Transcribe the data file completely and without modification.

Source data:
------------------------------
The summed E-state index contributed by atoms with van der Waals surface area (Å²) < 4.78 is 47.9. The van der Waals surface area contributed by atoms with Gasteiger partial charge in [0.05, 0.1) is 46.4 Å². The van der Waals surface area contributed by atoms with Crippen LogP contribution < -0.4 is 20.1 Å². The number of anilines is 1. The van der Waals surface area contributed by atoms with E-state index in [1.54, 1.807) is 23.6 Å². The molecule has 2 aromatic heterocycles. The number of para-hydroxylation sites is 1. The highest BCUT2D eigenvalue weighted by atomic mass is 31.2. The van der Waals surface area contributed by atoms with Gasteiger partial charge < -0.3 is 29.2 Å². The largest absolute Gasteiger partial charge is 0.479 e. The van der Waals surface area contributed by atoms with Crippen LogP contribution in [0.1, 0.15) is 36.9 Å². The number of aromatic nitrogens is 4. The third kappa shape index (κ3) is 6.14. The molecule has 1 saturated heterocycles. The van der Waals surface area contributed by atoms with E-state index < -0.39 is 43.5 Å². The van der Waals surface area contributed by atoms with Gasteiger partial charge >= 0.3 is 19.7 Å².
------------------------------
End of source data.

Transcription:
The summed E-state index contributed by atoms with van der Waals surface area (Å²) < 4.78 is 47.9. The van der Waals surface area contributed by atoms with Gasteiger partial charge in [0.05, 0.1) is 46.4 Å². The van der Waals surface area contributed by atoms with Crippen LogP contribution < -0.4 is 20.1 Å². The number of anilines is 1. The van der Waals surface area contributed by atoms with E-state index in [1.54, 1.807) is 23.6 Å². The molecule has 2 aromatic heterocycles. The number of para-hydroxylation sites is 1. The highest BCUT2D eigenvalue weighted by atomic mass is 31.2. The van der Waals surface area contributed by atoms with Gasteiger partial charge < -0.3 is 29.2 Å². The largest absolute Gasteiger partial charge is 0.479 e. The van der Waals surface area contributed by atoms with Crippen LogP contribution in [0.1, 0.15) is 36.9 Å². The number of aromatic nitrogens is 4. The third kappa shape index (κ3) is 6.14. The molecule has 1 saturated heterocycles. The van der Waals surface area contributed by atoms with E-state index < -0.39 is 43.5 Å². The van der Waals surface area contributed by atoms with Gasteiger partial charge >= 0.3 is 19.7 Å².